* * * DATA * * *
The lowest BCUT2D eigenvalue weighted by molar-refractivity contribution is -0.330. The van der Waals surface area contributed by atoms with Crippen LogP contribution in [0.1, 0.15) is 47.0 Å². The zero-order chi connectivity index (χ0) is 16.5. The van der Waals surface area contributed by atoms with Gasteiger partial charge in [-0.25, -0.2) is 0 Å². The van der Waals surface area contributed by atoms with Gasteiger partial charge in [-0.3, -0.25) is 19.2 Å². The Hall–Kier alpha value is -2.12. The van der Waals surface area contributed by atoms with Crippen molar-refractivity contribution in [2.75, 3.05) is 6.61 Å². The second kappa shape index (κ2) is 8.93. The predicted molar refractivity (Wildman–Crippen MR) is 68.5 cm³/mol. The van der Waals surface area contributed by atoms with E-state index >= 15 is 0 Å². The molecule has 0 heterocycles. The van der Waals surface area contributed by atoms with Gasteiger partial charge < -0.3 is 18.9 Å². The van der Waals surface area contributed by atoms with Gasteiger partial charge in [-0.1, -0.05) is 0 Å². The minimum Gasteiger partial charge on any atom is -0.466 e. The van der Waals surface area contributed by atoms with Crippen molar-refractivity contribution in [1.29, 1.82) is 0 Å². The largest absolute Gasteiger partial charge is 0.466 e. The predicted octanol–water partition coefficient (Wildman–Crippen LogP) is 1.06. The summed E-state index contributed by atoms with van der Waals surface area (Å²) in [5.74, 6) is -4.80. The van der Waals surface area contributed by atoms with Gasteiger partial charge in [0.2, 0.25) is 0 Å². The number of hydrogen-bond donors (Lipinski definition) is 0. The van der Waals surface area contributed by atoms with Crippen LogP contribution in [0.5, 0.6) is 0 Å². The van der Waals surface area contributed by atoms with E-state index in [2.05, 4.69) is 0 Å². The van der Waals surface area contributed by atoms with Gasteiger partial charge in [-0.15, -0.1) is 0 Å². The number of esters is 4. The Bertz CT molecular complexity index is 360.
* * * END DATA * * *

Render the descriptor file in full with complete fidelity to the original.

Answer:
The lowest BCUT2D eigenvalue weighted by molar-refractivity contribution is -0.330. The van der Waals surface area contributed by atoms with Crippen LogP contribution in [0.1, 0.15) is 47.0 Å². The zero-order chi connectivity index (χ0) is 16.5. The van der Waals surface area contributed by atoms with Gasteiger partial charge in [-0.25, -0.2) is 0 Å². The van der Waals surface area contributed by atoms with Gasteiger partial charge in [-0.3, -0.25) is 19.2 Å². The Hall–Kier alpha value is -2.12. The van der Waals surface area contributed by atoms with Crippen molar-refractivity contribution in [2.75, 3.05) is 6.61 Å². The second kappa shape index (κ2) is 8.93. The predicted molar refractivity (Wildman–Crippen MR) is 68.5 cm³/mol. The van der Waals surface area contributed by atoms with E-state index >= 15 is 0 Å². The molecule has 0 heterocycles. The van der Waals surface area contributed by atoms with Gasteiger partial charge < -0.3 is 18.9 Å². The van der Waals surface area contributed by atoms with Gasteiger partial charge in [-0.1, -0.05) is 0 Å². The minimum Gasteiger partial charge on any atom is -0.466 e. The van der Waals surface area contributed by atoms with Crippen molar-refractivity contribution in [1.29, 1.82) is 0 Å². The largest absolute Gasteiger partial charge is 0.466 e. The predicted octanol–water partition coefficient (Wildman–Crippen LogP) is 1.06. The summed E-state index contributed by atoms with van der Waals surface area (Å²) in [5.74, 6) is -4.80. The van der Waals surface area contributed by atoms with Gasteiger partial charge in [0.2, 0.25) is 0 Å². The number of hydrogen-bond donors (Lipinski definition) is 0. The van der Waals surface area contributed by atoms with Crippen LogP contribution in [0.5, 0.6) is 0 Å². The van der Waals surface area contributed by atoms with E-state index in [2.05, 4.69) is 0 Å². The van der Waals surface area contributed by atoms with Gasteiger partial charge in [-0.15, -0.1) is 0 Å². The number of esters is 4. The Bertz CT molecular complexity index is 360.